1.30.2011

An Oklahoma Hooker


Apparently, this is an actual term. It refers to a storm that sweeps through the middle of the country, around Oklahoma, and then gets whipped up North to the Chicago area. I learned this fun new phrase upon hearing of the 12-16" of snow that is about to get dumped on Chicago. An Oklahoma Hooker. Amazing.

Only a semi-loose segue:

It got me thinking about the play with which I'm tinkering. Canoodling, possibly, would be a better word choice. Either way, I've been beating my head against both the proverbial and literal walls, trying to figure this thing out. It's not that I have no idea -- that might be less painful. I have a vague idea, a collection of characters, images, thematic what-have-you's, lines, a whole tackle box full of atmospheric hooks. But as per the actual concrete story, the forest-for-the-trees plot -- I'm struggling.

But now, with Oklahoma Hookers securely in my vocab, the one thing I am seeing clearly is that I have no interest whatsoever in nice human beings. No hero. No straight guy. No audience mirror. No honest victim. Gag me. For whatever reason, I have zero interest.

I don't regularly trumpet these types of characters anyway. But, my last pilot had a straight lead, an audience mirror of sorts. A coming-of-age-type guy. And wow, did I I hate him by the end of that process. There's nothing worse than writing a script, putting all those months into making the thing breathe and stagger to its wobbly feet -- only to realize you like your supporting cast a bazillion times better than your lead. It sucks. Giant ass balls. Horse balls, as my late maternal grandmother might say.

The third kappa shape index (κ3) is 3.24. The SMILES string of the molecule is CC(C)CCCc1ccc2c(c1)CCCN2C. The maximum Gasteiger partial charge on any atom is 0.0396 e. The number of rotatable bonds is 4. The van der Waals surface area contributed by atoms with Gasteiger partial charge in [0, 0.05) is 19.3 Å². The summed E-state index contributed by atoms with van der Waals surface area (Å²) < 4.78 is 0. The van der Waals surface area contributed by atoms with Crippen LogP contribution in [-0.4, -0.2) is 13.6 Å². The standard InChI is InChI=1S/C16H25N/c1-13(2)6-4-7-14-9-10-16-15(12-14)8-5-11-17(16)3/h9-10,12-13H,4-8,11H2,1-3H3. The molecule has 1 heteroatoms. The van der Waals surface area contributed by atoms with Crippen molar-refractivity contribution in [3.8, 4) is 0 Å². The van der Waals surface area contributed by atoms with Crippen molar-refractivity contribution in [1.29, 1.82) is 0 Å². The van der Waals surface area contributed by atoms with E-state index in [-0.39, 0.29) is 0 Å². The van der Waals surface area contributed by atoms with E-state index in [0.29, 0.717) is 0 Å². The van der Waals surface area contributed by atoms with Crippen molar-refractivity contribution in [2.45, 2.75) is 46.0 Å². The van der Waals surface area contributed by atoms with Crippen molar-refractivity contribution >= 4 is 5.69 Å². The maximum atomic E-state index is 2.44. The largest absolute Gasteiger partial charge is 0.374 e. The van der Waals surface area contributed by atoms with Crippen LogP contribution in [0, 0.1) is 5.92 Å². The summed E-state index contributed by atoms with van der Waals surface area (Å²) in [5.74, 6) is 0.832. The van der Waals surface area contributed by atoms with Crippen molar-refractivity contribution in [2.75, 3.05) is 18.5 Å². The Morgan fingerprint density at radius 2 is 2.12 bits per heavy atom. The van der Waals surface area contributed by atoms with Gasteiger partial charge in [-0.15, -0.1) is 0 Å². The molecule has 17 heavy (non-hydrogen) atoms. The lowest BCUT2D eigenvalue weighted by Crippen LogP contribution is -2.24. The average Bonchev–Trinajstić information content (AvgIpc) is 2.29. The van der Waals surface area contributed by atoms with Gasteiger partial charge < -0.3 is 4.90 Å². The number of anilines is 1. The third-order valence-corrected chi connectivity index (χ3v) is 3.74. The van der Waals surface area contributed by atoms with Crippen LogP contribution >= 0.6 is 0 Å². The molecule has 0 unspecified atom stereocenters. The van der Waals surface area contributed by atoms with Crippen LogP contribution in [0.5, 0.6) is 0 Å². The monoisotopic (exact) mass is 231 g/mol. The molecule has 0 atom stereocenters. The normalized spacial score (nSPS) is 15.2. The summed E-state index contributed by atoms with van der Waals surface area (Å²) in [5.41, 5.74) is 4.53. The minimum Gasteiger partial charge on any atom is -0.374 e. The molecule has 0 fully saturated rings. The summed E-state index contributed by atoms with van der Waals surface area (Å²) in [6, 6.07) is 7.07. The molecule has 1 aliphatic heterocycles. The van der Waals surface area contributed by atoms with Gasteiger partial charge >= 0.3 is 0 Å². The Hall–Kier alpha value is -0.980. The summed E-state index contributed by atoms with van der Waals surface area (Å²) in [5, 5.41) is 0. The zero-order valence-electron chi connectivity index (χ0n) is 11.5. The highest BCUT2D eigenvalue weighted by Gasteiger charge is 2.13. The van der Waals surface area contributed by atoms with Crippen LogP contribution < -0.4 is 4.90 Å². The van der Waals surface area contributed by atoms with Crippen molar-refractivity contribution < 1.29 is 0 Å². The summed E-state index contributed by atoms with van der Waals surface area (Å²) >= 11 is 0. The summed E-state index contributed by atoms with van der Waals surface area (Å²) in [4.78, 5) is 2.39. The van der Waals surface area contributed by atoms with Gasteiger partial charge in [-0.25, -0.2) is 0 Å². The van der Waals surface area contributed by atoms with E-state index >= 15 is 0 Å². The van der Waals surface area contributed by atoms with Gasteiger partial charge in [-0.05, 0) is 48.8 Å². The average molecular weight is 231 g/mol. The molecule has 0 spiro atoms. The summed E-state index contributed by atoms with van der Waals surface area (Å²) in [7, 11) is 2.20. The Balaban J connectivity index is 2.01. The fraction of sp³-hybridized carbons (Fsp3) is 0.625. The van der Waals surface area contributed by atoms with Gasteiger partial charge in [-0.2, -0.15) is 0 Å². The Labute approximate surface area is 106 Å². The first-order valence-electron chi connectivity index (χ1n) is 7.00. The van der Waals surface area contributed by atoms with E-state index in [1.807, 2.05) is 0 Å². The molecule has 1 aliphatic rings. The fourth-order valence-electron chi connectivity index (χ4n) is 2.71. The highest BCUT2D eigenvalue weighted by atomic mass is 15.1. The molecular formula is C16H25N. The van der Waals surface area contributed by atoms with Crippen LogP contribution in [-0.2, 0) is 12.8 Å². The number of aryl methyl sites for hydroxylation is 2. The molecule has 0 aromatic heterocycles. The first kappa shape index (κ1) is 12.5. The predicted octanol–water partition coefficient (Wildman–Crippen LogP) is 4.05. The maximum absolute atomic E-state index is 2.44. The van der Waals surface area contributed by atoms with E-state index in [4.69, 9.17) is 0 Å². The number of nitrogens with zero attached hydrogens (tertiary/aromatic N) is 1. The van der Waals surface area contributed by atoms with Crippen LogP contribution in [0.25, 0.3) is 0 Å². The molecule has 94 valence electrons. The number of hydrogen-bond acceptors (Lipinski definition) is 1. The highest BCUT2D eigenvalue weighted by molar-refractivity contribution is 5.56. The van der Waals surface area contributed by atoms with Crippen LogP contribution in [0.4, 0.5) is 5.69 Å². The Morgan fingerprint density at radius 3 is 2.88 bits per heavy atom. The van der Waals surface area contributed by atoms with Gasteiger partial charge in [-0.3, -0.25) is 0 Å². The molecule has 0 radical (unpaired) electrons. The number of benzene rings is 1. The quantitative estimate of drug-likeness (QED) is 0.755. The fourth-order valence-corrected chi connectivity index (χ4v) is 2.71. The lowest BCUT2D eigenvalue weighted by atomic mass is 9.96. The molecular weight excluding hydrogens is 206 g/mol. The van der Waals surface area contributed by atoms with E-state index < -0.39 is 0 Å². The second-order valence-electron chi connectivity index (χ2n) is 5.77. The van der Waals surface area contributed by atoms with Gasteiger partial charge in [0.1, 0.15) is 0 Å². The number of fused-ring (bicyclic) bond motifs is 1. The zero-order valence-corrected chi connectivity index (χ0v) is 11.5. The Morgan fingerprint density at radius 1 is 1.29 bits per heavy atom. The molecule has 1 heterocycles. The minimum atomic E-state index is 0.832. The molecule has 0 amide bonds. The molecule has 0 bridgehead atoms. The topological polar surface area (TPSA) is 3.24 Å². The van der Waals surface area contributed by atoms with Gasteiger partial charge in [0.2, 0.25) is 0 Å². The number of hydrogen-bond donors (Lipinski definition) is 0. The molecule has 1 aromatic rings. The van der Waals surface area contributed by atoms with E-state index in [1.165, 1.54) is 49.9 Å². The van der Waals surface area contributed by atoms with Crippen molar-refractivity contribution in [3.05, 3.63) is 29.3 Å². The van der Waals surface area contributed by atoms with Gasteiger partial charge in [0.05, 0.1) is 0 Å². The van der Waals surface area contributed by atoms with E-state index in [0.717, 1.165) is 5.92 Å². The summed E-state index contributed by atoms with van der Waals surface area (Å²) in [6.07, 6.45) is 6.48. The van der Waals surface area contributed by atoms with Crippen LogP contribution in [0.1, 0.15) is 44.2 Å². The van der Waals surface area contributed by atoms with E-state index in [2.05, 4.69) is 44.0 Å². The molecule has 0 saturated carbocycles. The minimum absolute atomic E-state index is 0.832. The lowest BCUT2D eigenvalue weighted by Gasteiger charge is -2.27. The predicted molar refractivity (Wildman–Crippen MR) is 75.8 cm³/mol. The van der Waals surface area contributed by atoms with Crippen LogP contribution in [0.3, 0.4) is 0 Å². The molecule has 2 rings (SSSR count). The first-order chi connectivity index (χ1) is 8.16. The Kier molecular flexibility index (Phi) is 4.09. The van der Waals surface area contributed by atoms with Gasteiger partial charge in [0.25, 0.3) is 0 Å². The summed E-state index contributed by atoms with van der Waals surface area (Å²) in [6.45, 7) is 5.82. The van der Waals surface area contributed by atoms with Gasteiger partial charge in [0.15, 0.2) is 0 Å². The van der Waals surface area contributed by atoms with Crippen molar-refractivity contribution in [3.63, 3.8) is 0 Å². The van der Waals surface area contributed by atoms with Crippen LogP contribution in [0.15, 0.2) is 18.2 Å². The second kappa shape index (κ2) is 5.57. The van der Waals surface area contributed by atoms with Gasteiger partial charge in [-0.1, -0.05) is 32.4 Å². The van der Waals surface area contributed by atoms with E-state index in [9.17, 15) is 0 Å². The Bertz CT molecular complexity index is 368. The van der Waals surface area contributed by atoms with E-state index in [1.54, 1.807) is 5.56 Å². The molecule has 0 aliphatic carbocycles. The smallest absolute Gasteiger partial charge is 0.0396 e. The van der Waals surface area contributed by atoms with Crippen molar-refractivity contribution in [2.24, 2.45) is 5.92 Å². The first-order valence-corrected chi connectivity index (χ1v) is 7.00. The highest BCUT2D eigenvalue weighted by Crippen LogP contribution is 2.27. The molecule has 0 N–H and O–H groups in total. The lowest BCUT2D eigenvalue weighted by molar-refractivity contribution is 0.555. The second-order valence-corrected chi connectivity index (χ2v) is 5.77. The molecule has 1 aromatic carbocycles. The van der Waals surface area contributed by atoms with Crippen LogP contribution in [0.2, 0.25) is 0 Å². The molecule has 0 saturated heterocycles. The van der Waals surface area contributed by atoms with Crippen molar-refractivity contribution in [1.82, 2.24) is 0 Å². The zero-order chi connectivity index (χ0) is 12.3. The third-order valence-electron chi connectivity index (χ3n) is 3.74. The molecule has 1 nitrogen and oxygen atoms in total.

Normally, as a reader or audience member, most of us would take a bad guy over a lead. A villain, a scumbag, a downright bastard, a gleefully sinister bad cop, a scheming wife, a vicious lover, a moll, a suave and pompous ass, at least someone uproariously self-serving; an Oklahoma Hooker.

So why switch gears when you go to tell your own story? I don't know why I should or would. But I sometimes do. And the good guys have their place. (Lord knows we can all name a beloved book, film, or whatever, that has one as its lead.) But they're boring. And, worse still, they're as fake as high school.

In life, we all have our degree of villainy. Whether it's mild or extra spicy, well, that's our own business. But life is all shades of grey. So why waste our time with the driven snow?

So, I took one of the characters that was in the mix and making things difficult, and I cast said person off with the winds sweeping up to northern Illinois.

An Oklahoma Hooker. Here I grew up in Chicago and I've never heard this term. Would have saved me a lot of grief over the last two weeks.

ps. There's an actual town called Hooker, Oklahoma, as well. Go figure. No real connection. FYI. Use it as you will.

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